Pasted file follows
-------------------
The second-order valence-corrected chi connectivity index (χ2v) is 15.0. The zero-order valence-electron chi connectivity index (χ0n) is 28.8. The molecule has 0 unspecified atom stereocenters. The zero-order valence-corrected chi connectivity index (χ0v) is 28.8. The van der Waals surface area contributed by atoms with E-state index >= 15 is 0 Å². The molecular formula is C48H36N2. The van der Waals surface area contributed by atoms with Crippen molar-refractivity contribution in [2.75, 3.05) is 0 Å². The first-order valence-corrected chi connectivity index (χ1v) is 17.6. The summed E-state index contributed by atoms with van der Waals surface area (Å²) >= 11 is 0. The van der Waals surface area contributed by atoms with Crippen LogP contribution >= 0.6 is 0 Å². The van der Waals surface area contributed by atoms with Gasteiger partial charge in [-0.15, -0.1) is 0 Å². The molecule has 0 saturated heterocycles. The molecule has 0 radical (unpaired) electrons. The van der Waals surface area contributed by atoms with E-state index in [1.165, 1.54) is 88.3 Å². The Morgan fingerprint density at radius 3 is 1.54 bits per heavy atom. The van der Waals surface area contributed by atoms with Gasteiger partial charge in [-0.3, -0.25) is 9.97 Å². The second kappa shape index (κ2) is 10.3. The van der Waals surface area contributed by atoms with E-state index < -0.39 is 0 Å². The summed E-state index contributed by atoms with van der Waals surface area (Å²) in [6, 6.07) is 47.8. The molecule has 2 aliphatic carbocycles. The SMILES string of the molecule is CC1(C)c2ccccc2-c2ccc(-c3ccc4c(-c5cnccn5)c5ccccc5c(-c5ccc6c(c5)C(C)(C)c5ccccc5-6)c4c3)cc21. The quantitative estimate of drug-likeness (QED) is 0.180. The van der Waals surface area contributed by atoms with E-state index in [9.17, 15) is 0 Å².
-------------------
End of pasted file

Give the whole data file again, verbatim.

The second-order valence-corrected chi connectivity index (χ2v) is 15.0. The zero-order valence-electron chi connectivity index (χ0n) is 28.8. The molecule has 0 unspecified atom stereocenters. The zero-order valence-corrected chi connectivity index (χ0v) is 28.8. The van der Waals surface area contributed by atoms with E-state index >= 15 is 0 Å². The molecular formula is C48H36N2. The van der Waals surface area contributed by atoms with Crippen molar-refractivity contribution in [2.75, 3.05) is 0 Å². The first-order valence-corrected chi connectivity index (χ1v) is 17.6. The summed E-state index contributed by atoms with van der Waals surface area (Å²) >= 11 is 0. The van der Waals surface area contributed by atoms with Crippen LogP contribution >= 0.6 is 0 Å². The van der Waals surface area contributed by atoms with Gasteiger partial charge in [-0.15, -0.1) is 0 Å². The molecule has 0 saturated heterocycles. The molecule has 0 radical (unpaired) electrons. The van der Waals surface area contributed by atoms with E-state index in [1.165, 1.54) is 88.3 Å². The Morgan fingerprint density at radius 3 is 1.54 bits per heavy atom. The van der Waals surface area contributed by atoms with Gasteiger partial charge in [-0.3, -0.25) is 9.97 Å². The second kappa shape index (κ2) is 10.3. The van der Waals surface area contributed by atoms with E-state index < -0.39 is 0 Å². The summed E-state index contributed by atoms with van der Waals surface area (Å²) in [6, 6.07) is 47.8. The molecule has 2 aliphatic carbocycles. The SMILES string of the molecule is CC1(C)c2ccccc2-c2ccc(-c3ccc4c(-c5cnccn5)c5ccccc5c(-c5ccc6c(c5)C(C)(C)c5ccccc5-6)c4c3)cc21. The quantitative estimate of drug-likeness (QED) is 0.180. The van der Waals surface area contributed by atoms with E-state index in [9.17, 15) is 0 Å².